Adirondack has some serious cred among seltzer fans as a more basic alternative to the flash and all-of-a-sudden glamour of LaCroix. The brand is famous for its super-weird but somehow delicious white chocolate flavor that continues to stun water drinkers and scientists alike. Founded as a cola brand in 1967, Adirondack bottled its first liter of seltzer in 1984. Since then, sparkling water flavors like mandarin orange and wildberry have eclipsed the cola. Adirondack is all substance and very little style. It might be better than other seltzer brands, but it may not have the brand appeal needed to overthrow LaCroix. It's very Ron Swanson, which is very 2013. But it tastes great. Especially the white chocolate, which we like to imagine was Ron Swanson's nickname in high school.

Hal's Seltzer
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Hal's New York Seltzer Water

Pros: Excellent taste; really embraces its roots as a true New York seltzer brand
Cons: Maybe you hate New York

If you've shopped for seltzer in New York City, you've probably seen the aisles lined with a kaleidoscopic array of Hal's. This is NYC-bred through and through, and it takes a tremendous amount of pride in that (just look at the website). The flavors -- vanilla and black cherry especially -- are particularly potent for straight-up sparkling water, as if somebody zapped the flavor out of Cherry or Vanilla Coke. It's super-refreshing and not at all subtle. With a solid taste profile and the whole "NYC" branding thing (people love New York -- except people from Chicago, LA, San Francisco, and Philadelphia), it's not too difficult to picture Hal's garnering nationwide attention sometime soon.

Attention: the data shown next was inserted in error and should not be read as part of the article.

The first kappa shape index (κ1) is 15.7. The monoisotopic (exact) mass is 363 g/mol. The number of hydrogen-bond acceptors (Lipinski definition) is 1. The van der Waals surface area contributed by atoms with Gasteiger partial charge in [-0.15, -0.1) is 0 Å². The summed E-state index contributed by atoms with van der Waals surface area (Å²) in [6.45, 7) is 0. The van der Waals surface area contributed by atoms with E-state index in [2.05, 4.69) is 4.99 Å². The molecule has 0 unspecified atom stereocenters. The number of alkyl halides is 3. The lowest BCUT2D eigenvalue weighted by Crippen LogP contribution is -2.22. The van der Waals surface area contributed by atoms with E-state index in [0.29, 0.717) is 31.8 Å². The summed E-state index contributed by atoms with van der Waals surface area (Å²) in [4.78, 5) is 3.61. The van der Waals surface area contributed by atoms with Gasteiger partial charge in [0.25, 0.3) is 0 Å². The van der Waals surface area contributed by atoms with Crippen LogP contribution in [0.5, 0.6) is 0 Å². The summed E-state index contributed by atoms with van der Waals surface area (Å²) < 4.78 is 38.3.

Mountain Valley

Pros: Very fresh-tasting; comes in a thick glass bottle
Cons: That thick glass bottle can be kind of cumbersome.

Taken from a "secret" spring nestled in the heart of Arkansas' Ouachita Mountains, Mountain Valley has that same outdoorsy vibe that Adirondack captures. But it has a little more tact and a little less of a "grandpa's log cabin" vibe. The sparkling mineral water only comes in two additional flavors (lime and black pomegranate) but they are really, really fresh-tasting. Aside from its minimal flavor options, the only drawback here is the big ol' glass container it comes in… which is probably part of the reason it tastes so good, so it's a double-edged sword. Still, it's not hard to picture the masses giving Mountain Valley trend-points BECAUSE of the glass container, so what the hell do I know?

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Pros: Only 10 calories per bottle; very simple ingredients; subtle flavoring
Cons: Maybe too subtle for some people

Pronounced "Izzy" -- named after co-founder Todd Woloson's daughter -- this sparkling water prides itself on simplicity. Right now, IZZE is staking its claim in an obviously saturated market by scaling things back. These bottles have 10 calories and just a splash of organic sugar in lightly carbonated water. Izze keeps things simple with just three flavors -- blackberry pear, raspberry watermelon, and Mandarin lime -- and makes LaCroix seem aggressively flavored by comparison. That can be a big draw or major detraction, depending on your preference. But it is damn refreshing… and if you need extra flavor, their sparkling juice line is fantastic.

Q Club Superior

Pros: Svelte, Champagne-esque packaging; an amazing mixer
Cons: Technically it's a club soda.

OK, so one club soda had to make the list. You probably don't know the difference anyway. The point is, Q Club may be tasty enough, may be bougie enough, may be different enough to make a dent in LaCroix's stranglehold on the sparkling market. Despite being an unflavored club soda, it has a weird fruit-like undertone. Combined with its fancy-schmancy (but not really) aesthetic and the fact that it uses "as much carbonation as the bottle will hold" and adds "a few grains of Himalayan salt for extra suppleness," that makes this a bubbly club soda a contender. And no club soda has ever been a contender for anything ever before.

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Wil Fulton is a staff writer for Thrillist. He burped so many times. Follow him @wilfulton.